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Gauss notation

From Wikipedia, the free encyclopedia

Gauss notation (also known as a Gauss code or Gauss words[1]) is a notation for mathematical knots.[2][3] It is created by enumerating and classifying the crossings of an embedding of the knot in a plane.[2][4][5] It is named after the German mathematician Carl Friedrich Gauss (1777–1855).

Gauss code represents a knot with a sequence of integers. However, rather than every crossing being represented by two different numbers, crossings are labelled with only one number. When the crossing is an overcrossing, a positive number is listed. At an undercrossing, a negative number.[6]

For example, the trefoil knot in Gauss code can be given as: 1,−2,3,−1,2,−3.[7]

Gauss code is limited in its ability to identify knots by a few problems. The starting point on the knot at which to begin tracing the crossings is arbitrary, and there is no way to determine which direction to trace in. Also, the Gauss code is unable to indicate the handedness of each crossing, which is necessary to identify a knot versus its mirror. For example, the Gauss code for the trefoil knot does not specify if it is the right-handed or left-handed trefoil.[8]

This last issue is often solved by using the extended Gauss code. In this modification, the positive/negative sign on the second instance of every number is chosen to represent the handedness of that crossing, rather than the over/under sign of the crossing, which is made clear in the first instance of the number. A right-handed crossing is given a positive number, and a left handed crossing is given a negative number.[6]


  1. ^ Gibson, Andrew (2011-04-01). "Homotopy invariants of Gauss words". Mathematische Annalen. 349 (4): 871–887. arXiv:0902.0062. doi:10.1007/s00208-010-0536-0. ISSN 1432-1807. S2CID 14328996.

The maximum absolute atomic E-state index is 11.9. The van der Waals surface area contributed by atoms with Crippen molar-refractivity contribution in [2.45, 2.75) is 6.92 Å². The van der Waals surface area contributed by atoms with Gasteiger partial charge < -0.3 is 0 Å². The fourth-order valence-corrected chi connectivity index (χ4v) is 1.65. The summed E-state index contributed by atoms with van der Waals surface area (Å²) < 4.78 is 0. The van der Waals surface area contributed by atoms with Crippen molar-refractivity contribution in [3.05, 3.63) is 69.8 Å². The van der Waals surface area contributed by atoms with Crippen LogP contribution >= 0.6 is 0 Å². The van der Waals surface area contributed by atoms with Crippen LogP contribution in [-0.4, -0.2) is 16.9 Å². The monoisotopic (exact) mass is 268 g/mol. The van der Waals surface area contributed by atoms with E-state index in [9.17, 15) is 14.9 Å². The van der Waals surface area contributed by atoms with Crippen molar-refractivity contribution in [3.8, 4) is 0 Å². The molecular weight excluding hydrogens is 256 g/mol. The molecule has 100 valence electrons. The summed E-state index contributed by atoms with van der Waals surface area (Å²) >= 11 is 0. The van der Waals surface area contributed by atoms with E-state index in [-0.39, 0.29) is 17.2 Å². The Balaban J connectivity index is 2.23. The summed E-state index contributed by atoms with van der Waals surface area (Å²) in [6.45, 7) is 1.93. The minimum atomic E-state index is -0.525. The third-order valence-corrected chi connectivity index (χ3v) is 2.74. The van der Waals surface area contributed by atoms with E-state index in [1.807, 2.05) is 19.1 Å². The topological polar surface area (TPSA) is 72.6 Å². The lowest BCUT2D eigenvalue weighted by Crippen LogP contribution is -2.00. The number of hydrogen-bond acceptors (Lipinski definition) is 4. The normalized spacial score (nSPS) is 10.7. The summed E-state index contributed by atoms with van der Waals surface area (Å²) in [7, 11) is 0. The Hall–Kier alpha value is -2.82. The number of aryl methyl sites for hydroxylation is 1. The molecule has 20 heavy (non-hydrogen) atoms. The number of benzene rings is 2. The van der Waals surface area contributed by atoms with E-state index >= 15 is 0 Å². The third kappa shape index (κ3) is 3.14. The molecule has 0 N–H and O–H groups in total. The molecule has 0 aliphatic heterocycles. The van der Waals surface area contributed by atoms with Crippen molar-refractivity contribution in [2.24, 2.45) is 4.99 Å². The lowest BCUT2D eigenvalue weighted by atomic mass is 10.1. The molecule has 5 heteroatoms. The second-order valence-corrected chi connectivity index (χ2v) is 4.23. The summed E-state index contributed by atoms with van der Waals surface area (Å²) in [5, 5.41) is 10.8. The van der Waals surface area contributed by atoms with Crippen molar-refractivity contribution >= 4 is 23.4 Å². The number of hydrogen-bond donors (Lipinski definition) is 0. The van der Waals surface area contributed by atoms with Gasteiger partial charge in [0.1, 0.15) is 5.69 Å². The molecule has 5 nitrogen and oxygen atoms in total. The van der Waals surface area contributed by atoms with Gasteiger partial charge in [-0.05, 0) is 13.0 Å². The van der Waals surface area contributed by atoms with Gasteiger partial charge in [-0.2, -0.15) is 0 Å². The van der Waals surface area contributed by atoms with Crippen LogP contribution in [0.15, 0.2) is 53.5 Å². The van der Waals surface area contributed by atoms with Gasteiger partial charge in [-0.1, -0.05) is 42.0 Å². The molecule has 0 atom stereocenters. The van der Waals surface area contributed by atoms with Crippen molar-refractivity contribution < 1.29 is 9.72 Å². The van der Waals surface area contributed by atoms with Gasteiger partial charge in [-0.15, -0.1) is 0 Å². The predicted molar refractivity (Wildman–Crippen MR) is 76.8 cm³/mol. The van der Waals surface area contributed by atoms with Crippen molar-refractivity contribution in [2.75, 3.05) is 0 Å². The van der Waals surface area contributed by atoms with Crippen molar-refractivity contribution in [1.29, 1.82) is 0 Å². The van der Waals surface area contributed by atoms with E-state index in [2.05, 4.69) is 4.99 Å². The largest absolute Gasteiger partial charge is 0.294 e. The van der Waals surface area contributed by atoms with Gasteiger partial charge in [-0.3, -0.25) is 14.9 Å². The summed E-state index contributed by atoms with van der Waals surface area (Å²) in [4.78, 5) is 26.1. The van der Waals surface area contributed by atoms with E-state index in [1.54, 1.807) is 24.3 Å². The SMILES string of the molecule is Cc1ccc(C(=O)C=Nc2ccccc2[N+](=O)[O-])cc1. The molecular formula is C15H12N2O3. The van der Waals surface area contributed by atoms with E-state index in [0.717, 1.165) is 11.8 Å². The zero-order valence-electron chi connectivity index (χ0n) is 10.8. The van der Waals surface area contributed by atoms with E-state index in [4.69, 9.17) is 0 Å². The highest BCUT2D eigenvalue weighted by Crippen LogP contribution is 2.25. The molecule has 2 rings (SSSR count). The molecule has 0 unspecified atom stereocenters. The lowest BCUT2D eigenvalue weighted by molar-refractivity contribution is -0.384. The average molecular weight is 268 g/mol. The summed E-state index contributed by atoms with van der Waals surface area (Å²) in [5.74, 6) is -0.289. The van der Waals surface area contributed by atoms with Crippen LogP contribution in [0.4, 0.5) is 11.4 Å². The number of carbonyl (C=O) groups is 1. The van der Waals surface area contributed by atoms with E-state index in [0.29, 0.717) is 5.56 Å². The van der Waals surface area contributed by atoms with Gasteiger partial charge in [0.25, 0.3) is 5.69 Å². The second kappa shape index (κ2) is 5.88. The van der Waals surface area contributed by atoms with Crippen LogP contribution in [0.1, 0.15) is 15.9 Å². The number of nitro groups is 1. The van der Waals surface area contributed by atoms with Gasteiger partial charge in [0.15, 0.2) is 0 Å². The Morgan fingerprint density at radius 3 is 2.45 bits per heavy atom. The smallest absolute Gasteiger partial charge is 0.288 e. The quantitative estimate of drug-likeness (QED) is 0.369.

2. ^ a b Open problems in mathematics. Nash, John F., Jr., 1928-2015,, Rassias, Michael Th., 1987-. Switzerland. 5 July 2016. p. 340. ISBN 978-3-319-32162-2. OCLC 953456173.{{cite book}}: CS1 maint: location missing publisher (link) CS1 maint: others (link)
  3. ^ "Knot Table: Gauss Notation". knotinfo.math.indiana.edu. Retrieved 2020-06-30.
  4. ^ "Gauss Code". www.math.toronto.edu. Retrieved 2020-06-30.
  5. ^ Lisitsa, Alexei; Potapov, Igor; Saleh, Rafiq (2009). "Automata on Gauss Words" (PDF). In Dediu, Adrian Horia; Ionescu, Armand Mihai; Martín-Vide, Carlos (eds.). Language and Automata Theory and Applications. Lecture Notes in Computer Science. Vol. 5457. Berlin, Heidelberg: Springer. pp. 505–517. doi:10.1007/978-3-642-00982-2_43. ISBN 978-3-642-00982-2.
  6. ^ a b "How to count the crossing number of a knot with $5$ crossing?". Mathematics Stack Exchange. Retrieved 2023-09-10.
  7. ^ "Gauss Codes - Knot Atlas". katlas.org. Retrieved 2023-09-10.
  8. ^ Gouesbet, G.; Meunier-Guttin-Cluzel, S.; Letellier, C. (1999). "Computer evaluation of Homfly polynomials by using Gauss codes, with a skein-template algorithm". Applied Mathematics and Computation. 105 (2–3): 271–289. doi:10.1016/S0096-3003(98)10106-6. MR 1710214. See p. 274

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